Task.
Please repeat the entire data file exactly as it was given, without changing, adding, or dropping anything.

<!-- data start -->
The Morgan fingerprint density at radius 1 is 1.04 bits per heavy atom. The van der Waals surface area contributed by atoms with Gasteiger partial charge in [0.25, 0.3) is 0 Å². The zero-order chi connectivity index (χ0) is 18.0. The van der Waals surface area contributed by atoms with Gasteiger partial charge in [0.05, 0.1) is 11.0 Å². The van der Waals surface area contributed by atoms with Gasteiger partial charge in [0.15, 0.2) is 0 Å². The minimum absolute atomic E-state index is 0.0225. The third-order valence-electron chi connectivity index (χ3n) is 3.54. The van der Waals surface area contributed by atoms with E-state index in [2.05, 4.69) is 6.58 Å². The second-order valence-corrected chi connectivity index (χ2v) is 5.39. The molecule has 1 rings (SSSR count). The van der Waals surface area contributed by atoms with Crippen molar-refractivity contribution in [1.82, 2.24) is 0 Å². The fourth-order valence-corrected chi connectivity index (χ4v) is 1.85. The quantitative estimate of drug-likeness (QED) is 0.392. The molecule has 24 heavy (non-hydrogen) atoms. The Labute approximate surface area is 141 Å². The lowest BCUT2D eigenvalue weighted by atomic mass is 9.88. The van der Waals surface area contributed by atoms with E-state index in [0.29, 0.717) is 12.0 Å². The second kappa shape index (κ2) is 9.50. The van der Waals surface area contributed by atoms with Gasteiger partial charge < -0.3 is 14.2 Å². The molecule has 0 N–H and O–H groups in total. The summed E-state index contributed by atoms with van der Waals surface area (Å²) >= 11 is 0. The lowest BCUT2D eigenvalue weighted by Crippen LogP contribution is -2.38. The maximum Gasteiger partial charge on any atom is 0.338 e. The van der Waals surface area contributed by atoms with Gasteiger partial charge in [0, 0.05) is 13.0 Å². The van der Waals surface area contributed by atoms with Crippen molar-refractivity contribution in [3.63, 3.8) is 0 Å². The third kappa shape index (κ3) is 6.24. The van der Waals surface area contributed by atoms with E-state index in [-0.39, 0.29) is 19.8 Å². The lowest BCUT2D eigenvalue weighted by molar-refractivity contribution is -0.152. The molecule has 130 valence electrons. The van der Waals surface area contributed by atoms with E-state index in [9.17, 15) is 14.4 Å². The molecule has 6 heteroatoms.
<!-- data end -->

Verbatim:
The Morgan fingerprint density at radius 1 is 1.04 bits per heavy atom. The van der Waals surface area contributed by atoms with Gasteiger partial charge in [0.25, 0.3) is 0 Å². The zero-order chi connectivity index (χ0) is 18.0. The van der Waals surface area contributed by atoms with Gasteiger partial charge in [0.05, 0.1) is 11.0 Å². The van der Waals surface area contributed by atoms with Gasteiger partial charge in [0.15, 0.2) is 0 Å². The minimum absolute atomic E-state index is 0.0225. The third-order valence-electron chi connectivity index (χ3n) is 3.54. The van der Waals surface area contributed by atoms with E-state index in [2.05, 4.69) is 6.58 Å². The second-order valence-corrected chi connectivity index (χ2v) is 5.39. The molecule has 1 rings (SSSR count). The van der Waals surface area contributed by atoms with Crippen molar-refractivity contribution in [1.82, 2.24) is 0 Å². The fourth-order valence-corrected chi connectivity index (χ4v) is 1.85. The quantitative estimate of drug-likeness (QED) is 0.392. The molecule has 24 heavy (non-hydrogen) atoms. The Labute approximate surface area is 141 Å². The lowest BCUT2D eigenvalue weighted by atomic mass is 9.88. The van der Waals surface area contributed by atoms with E-state index in [0.29, 0.717) is 12.0 Å². The second kappa shape index (κ2) is 9.50. The van der Waals surface area contributed by atoms with Gasteiger partial charge < -0.3 is 14.2 Å². The molecule has 0 N–H and O–H groups in total. The summed E-state index contributed by atoms with van der Waals surface area (Å²) >= 11 is 0. The lowest BCUT2D eigenvalue weighted by Crippen LogP contribution is -2.38. The maximum Gasteiger partial charge on any atom is 0.338 e. The van der Waals surface area contributed by atoms with Gasteiger partial charge in [0, 0.05) is 13.0 Å². The van der Waals surface area contributed by atoms with Crippen molar-refractivity contribution in [3.63, 3.8) is 0 Å². The third kappa shape index (κ3) is 6.24. The van der Waals surface area contributed by atoms with E-state index in [-0.39, 0.29) is 19.8 Å². The lowest BCUT2D eigenvalue weighted by molar-refractivity contribution is -0.152. The molecule has 130 valence electrons. The van der Waals surface area contributed by atoms with E-state index in [9.17, 15) is 14.4 Å². The molecule has 6 heteroatoms.